First published in 1991, Textual Communication examines the character and development of the novel from Richardson to Nabokov in relation to the printing and publishing industry.
The book blends literary theory with a historical analysis of communication, carrying the debate on the novel beyond the pioneering work of Booth and Genette, while responding to and taking issue with the writings of Foucault, Baudrillard, McLuhan, and Barthes. It analyses the structures of the industry which manufactured and marketed novels to show how novelists solved the communication problems that they faced in the eighteenth, nineteenth, and twentieth centuries. It also pinpoints critical moments in the history of the novel when new narrative strategies appeared, and places them in the context of the communication environment in which the texts were produced.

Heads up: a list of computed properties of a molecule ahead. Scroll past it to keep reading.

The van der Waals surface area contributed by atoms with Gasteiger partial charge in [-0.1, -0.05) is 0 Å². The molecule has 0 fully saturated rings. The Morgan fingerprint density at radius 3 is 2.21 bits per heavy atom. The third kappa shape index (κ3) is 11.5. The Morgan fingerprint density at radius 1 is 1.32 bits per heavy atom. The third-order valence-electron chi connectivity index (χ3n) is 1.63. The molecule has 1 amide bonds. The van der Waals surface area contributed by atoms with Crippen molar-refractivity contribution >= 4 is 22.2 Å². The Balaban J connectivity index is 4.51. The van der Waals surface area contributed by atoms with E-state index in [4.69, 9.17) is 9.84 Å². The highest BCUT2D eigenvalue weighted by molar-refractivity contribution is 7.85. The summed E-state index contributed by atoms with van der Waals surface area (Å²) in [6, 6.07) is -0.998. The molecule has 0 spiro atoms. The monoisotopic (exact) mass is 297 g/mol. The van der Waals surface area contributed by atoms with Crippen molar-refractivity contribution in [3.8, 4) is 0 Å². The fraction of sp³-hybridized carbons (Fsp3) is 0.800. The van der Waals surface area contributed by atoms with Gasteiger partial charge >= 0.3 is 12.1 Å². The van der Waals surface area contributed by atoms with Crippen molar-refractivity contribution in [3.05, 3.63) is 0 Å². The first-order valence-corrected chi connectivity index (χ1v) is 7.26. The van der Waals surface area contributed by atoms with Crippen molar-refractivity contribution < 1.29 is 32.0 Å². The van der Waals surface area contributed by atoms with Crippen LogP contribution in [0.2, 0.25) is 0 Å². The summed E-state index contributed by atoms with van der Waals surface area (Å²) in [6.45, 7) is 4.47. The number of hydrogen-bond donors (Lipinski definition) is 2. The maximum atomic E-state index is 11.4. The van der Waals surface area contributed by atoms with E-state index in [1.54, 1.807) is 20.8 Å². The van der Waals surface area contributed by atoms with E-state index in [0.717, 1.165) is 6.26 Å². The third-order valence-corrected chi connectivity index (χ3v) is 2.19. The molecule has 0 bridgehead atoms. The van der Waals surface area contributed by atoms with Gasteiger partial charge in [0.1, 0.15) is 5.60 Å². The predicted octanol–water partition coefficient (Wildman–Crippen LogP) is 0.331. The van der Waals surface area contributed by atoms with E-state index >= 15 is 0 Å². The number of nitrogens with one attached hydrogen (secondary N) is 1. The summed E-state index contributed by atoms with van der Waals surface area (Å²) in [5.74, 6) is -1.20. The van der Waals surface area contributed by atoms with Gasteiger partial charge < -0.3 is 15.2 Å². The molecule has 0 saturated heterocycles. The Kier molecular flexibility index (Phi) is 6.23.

Using Lacan’s theory of the divided subject, the book defines textual communication as a form of interaction in which two divided subjects, the author and the reader, try to communicate with each other under or against the law of the book market, censorship, literary conventions, and language.
Table of Contents
Introduction; 1: The Printing Industry; 2: The Bookhood of the Novel; 3: The Many Births of the Novel; 4: The Modernist Novel; 5: The Postmodernist Novel; Epilogue; Bibliography; Index